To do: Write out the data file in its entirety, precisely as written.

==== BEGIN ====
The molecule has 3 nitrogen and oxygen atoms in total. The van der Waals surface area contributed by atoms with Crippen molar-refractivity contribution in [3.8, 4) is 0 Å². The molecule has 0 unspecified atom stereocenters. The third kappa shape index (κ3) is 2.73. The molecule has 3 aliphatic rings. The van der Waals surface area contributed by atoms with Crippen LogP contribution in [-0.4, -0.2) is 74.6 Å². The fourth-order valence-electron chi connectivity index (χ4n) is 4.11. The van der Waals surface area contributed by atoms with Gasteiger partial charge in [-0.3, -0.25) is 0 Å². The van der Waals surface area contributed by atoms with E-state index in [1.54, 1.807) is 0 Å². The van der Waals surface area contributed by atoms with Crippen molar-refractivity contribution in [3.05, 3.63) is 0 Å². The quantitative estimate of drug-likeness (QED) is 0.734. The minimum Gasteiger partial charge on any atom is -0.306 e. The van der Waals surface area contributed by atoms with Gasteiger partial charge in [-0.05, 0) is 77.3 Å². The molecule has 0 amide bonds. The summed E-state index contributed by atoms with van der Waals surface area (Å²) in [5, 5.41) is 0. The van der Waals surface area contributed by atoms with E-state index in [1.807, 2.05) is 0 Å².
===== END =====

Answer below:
The molecule has 3 nitrogen and oxygen atoms in total. The van der Waals surface area contributed by atoms with Crippen molar-refractivity contribution in [3.8, 4) is 0 Å². The molecule has 0 unspecified atom stereocenters. The third kappa shape index (κ3) is 2.73. The molecule has 3 aliphatic rings. The van der Waals surface area contributed by atoms with Crippen LogP contribution in [-0.4, -0.2) is 74.6 Å². The fourth-order valence-electron chi connectivity index (χ4n) is 4.11. The van der Waals surface area contributed by atoms with Gasteiger partial charge in [-0.3, -0.25) is 0 Å². The van der Waals surface area contributed by atoms with E-state index in [1.54, 1.807) is 0 Å². The van der Waals surface area contributed by atoms with Crippen molar-refractivity contribution in [3.05, 3.63) is 0 Å². The quantitative estimate of drug-likeness (QED) is 0.734. The minimum Gasteiger partial charge on any atom is -0.306 e. The van der Waals surface area contributed by atoms with Gasteiger partial charge in [-0.05, 0) is 77.3 Å². The molecule has 0 amide bonds. The summed E-state index contributed by atoms with van der Waals surface area (Å²) in [5, 5.41) is 0. The van der Waals surface area contributed by atoms with E-state index in [1.807, 2.05) is 0 Å².